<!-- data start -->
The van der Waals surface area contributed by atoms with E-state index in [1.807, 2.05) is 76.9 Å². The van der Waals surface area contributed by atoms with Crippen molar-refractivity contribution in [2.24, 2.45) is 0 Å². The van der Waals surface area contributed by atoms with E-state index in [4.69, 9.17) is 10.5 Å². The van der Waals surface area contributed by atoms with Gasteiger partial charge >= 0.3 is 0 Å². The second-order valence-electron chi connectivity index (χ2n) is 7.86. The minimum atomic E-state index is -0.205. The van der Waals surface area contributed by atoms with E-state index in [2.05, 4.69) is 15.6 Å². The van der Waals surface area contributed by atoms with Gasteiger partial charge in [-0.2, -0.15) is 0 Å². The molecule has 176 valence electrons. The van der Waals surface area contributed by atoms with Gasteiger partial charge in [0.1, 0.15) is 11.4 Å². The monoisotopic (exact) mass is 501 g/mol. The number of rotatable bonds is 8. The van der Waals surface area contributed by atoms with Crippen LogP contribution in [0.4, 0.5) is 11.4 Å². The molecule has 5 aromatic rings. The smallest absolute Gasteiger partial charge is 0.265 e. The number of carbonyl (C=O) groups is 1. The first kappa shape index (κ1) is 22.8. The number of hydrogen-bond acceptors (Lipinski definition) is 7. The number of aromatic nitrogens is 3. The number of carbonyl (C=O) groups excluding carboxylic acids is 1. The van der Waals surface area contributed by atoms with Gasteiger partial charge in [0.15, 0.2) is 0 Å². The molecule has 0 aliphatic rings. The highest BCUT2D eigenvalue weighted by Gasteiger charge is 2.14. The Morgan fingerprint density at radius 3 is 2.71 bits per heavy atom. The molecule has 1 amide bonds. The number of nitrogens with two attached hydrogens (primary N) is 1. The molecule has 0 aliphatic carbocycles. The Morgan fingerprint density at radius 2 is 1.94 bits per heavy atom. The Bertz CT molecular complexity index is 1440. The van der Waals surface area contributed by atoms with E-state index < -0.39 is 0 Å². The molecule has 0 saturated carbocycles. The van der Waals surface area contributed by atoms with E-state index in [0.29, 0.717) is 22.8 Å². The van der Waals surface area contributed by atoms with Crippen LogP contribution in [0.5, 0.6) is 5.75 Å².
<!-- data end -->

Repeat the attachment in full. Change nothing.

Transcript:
The van der Waals surface area contributed by atoms with E-state index in [1.807, 2.05) is 76.9 Å². The van der Waals surface area contributed by atoms with Crippen molar-refractivity contribution in [2.24, 2.45) is 0 Å². The van der Waals surface area contributed by atoms with E-state index in [4.69, 9.17) is 10.5 Å². The van der Waals surface area contributed by atoms with Gasteiger partial charge >= 0.3 is 0 Å². The second-order valence-electron chi connectivity index (χ2n) is 7.86. The minimum atomic E-state index is -0.205. The van der Waals surface area contributed by atoms with E-state index in [2.05, 4.69) is 15.6 Å². The van der Waals surface area contributed by atoms with Gasteiger partial charge in [-0.2, -0.15) is 0 Å². The molecule has 176 valence electrons. The van der Waals surface area contributed by atoms with Gasteiger partial charge in [0.1, 0.15) is 11.4 Å². The monoisotopic (exact) mass is 501 g/mol. The number of rotatable bonds is 8. The van der Waals surface area contributed by atoms with Crippen LogP contribution in [0.4, 0.5) is 11.4 Å². The molecule has 5 aromatic rings. The smallest absolute Gasteiger partial charge is 0.265 e. The number of carbonyl (C=O) groups is 1. The first kappa shape index (κ1) is 22.8. The number of hydrogen-bond acceptors (Lipinski definition) is 7. The number of aromatic nitrogens is 3. The number of carbonyl (C=O) groups excluding carboxylic acids is 1. The van der Waals surface area contributed by atoms with Gasteiger partial charge in [0.15, 0.2) is 0 Å². The molecule has 0 aliphatic rings. The highest BCUT2D eigenvalue weighted by Gasteiger charge is 2.14. The Morgan fingerprint density at radius 3 is 2.71 bits per heavy atom. The molecule has 1 amide bonds. The number of nitrogens with two attached hydrogens (primary N) is 1. The molecule has 0 aliphatic carbocycles. The Morgan fingerprint density at radius 2 is 1.94 bits per heavy atom. The Bertz CT molecular complexity index is 1440. The van der Waals surface area contributed by atoms with E-state index < -0.39 is 0 Å². The molecule has 0 saturated carbocycles. The van der Waals surface area contributed by atoms with E-state index in [0.29, 0.717) is 22.8 Å². The van der Waals surface area contributed by atoms with Crippen LogP contribution in [0.5, 0.6) is 5.75 Å².